Cannabis grew to the behemoth it is today only by the pursuits of those willing to risk their lives.
This makes it no surprise that as the industry grows and more regulation and legislation is introduced, a lot of older cannabis industry and community members aren’t too happy. But there’s a harsh reality that we all need to face if this industry is going to grow into a federally regulated industry.
America is capitalist. It’s a free market.
Follow the weed money
The cannabis industry was partially built on advocacy, but also greed and capitalistic intent. If growers in California didn’t push themselves to grow more and more, bigger and better cannabis every year to make more money and beat the competition, we wouldn’t have the massive variety of strains and cultivars.
And you can bet your ass that some people have gotten rich as hell off cannabis, with more and more rich getting involved like celebrities, bringing more money and investment into the industry.
When the medical industry first began in Colorado, it was a small community with mom and pop dispensaries. But as recreational came into the state, so did bigger investments, resulting in dispensary chains that knocked plenty of small dispensaries out of business. It’s clear why small business doesn’t like big business, and the cannabis industry was built on small businesses, husband and wife operations, small groups of friends building something together.
Capitalism comes for cannabis
States like Colorado and California have had several years to develop their medical and recreational cannabis industries. This means that both states are also filled with highly experienced cannabis industry entrepreneurs, ready to expand.
When a state like Oklahoma legalizes medical cannabis in 2018 with legislation that actively encourages out of state entrepreneurs to get involved, people are going to hop on the opportunity. And in Oklahoma, they definitely did.
Growers, processors, dispensary owners all flocked to Oklahoma to rent their home for 30 days in order to gain residency thanks to Oklahoma’s welcoming cannabis regulations. After they got residency, it was easy to apply and get started in the medical cannabis industry in the state. After August 2019, if you want to move to Oklahoma and start a business, you must live there for two full years before you can get residency now. In other words, if you didn’t get in before August, you’ll be two years behind.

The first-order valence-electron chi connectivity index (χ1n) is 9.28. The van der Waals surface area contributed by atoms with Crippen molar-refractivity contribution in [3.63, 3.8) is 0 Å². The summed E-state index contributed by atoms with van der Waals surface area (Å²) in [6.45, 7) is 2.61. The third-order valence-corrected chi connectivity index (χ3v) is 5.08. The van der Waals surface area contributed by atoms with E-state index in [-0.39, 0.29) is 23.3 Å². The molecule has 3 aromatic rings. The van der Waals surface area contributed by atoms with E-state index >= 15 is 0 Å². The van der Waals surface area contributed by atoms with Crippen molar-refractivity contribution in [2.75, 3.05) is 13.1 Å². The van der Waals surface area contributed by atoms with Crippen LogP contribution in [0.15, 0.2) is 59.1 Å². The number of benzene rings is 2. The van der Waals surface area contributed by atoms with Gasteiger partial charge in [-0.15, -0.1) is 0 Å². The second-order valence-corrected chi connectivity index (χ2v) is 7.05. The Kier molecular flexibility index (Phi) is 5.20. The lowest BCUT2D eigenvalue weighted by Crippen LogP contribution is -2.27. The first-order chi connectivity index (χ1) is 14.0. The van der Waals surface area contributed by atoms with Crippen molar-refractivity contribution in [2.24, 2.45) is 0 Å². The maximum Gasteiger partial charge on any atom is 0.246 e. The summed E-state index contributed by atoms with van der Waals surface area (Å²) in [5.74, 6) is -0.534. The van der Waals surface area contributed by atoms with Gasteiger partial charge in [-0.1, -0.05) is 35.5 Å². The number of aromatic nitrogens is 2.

This made a lot of industry entrepreneurs happy, but pissed off a lot of Oklahoma locals hoping to have their own local industry that now have to share it with Californians, Coloradans, Oregonians and others that left their saturated markets to start fresh in Oklahoma.
It’s a double edged sword
Capitalism has always been a double edged sword in America, which is probably why there’s so much debate around whether or not we need a new system. It promotes innovation and progress at the cost of leaving behind those that can’t compete.
Those that were once competitors that had to shut down or move shop because someone bigger or better came in, that sucks. But welcome to America. That’s capitalism, and that is what happens when capitalism and cannabis intersect.
The reality is that with a nation-wide legal cannabis industry that we want to someday achieve (even though there are plenty who don’t want that), big business is going to inevitably get involved, and small businesses will be pushed out if they can’t evolve, adapt and compete. Get an insider’s perspective on capitalism in cannabis from two long time cannabis advocates and growers, Chip Baker and Jeff from Little Hill Cultivators on The Real Dirt Podcast!